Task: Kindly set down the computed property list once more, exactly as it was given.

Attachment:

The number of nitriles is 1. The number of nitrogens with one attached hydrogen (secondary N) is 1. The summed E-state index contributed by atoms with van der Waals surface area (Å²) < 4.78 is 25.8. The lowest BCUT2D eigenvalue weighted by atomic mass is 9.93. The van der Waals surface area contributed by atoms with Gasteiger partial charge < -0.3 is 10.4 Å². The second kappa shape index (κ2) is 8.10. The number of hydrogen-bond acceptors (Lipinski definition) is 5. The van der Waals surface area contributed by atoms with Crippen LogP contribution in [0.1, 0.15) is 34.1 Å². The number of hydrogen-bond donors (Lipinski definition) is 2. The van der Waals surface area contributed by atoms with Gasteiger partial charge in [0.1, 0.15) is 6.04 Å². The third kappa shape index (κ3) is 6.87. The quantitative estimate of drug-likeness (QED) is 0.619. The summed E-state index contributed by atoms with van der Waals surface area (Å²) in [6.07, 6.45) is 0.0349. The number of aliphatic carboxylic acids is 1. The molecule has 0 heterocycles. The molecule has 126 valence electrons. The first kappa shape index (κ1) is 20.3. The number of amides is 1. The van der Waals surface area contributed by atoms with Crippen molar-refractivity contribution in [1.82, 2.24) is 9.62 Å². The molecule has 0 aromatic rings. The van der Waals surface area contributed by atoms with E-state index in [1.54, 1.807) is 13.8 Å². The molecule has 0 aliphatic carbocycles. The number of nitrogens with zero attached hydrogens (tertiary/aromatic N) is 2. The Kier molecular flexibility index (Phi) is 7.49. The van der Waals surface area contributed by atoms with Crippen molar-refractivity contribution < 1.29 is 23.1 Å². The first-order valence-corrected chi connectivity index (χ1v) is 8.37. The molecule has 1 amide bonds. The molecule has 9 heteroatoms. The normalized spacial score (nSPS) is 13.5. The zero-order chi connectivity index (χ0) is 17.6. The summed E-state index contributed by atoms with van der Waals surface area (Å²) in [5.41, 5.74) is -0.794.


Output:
The number of nitriles is 1. The number of nitrogens with one attached hydrogen (secondary N) is 1. The summed E-state index contributed by atoms with van der Waals surface area (Å²) < 4.78 is 25.8. The lowest BCUT2D eigenvalue weighted by atomic mass is 9.93. The van der Waals surface area contributed by atoms with Gasteiger partial charge < -0.3 is 10.4 Å². The second kappa shape index (κ2) is 8.10. The number of hydrogen-bond acceptors (Lipinski definition) is 5. The van der Waals surface area contributed by atoms with Crippen LogP contribution in [0.1, 0.15) is 34.1 Å². The number of hydrogen-bond donors (Lipinski definition) is 2. The van der Waals surface area contributed by atoms with Gasteiger partial charge in [0.1, 0.15) is 6.04 Å². The third kappa shape index (κ3) is 6.87. The quantitative estimate of drug-likeness (QED) is 0.619. The summed E-state index contributed by atoms with van der Waals surface area (Å²) in [6.07, 6.45) is 0.0349. The number of aliphatic carboxylic acids is 1. The molecule has 0 heterocycles. The molecule has 126 valence electrons. The first kappa shape index (κ1) is 20.3. The number of amides is 1. The van der Waals surface area contributed by atoms with Crippen molar-refractivity contribution in [1.82, 2.24) is 9.62 Å². The molecule has 0 aromatic rings. The van der Waals surface area contributed by atoms with E-state index in [1.54, 1.807) is 13.8 Å². The molecule has 0 aliphatic carbocycles. The number of nitrogens with zero attached hydrogens (tertiary/aromatic N) is 2. The Kier molecular flexibility index (Phi) is 7.49. The van der Waals surface area contributed by atoms with Crippen molar-refractivity contribution < 1.29 is 23.1 Å². The first-order valence-corrected chi connectivity index (χ1v) is 8.37. The molecule has 1 amide bonds. The molecule has 9 heteroatoms. The normalized spacial score (nSPS) is 13.5. The zero-order chi connectivity index (χ0) is 17.6. The summed E-state index contributed by atoms with van der Waals surface area (Å²) in [5.41, 5.74) is -0.794.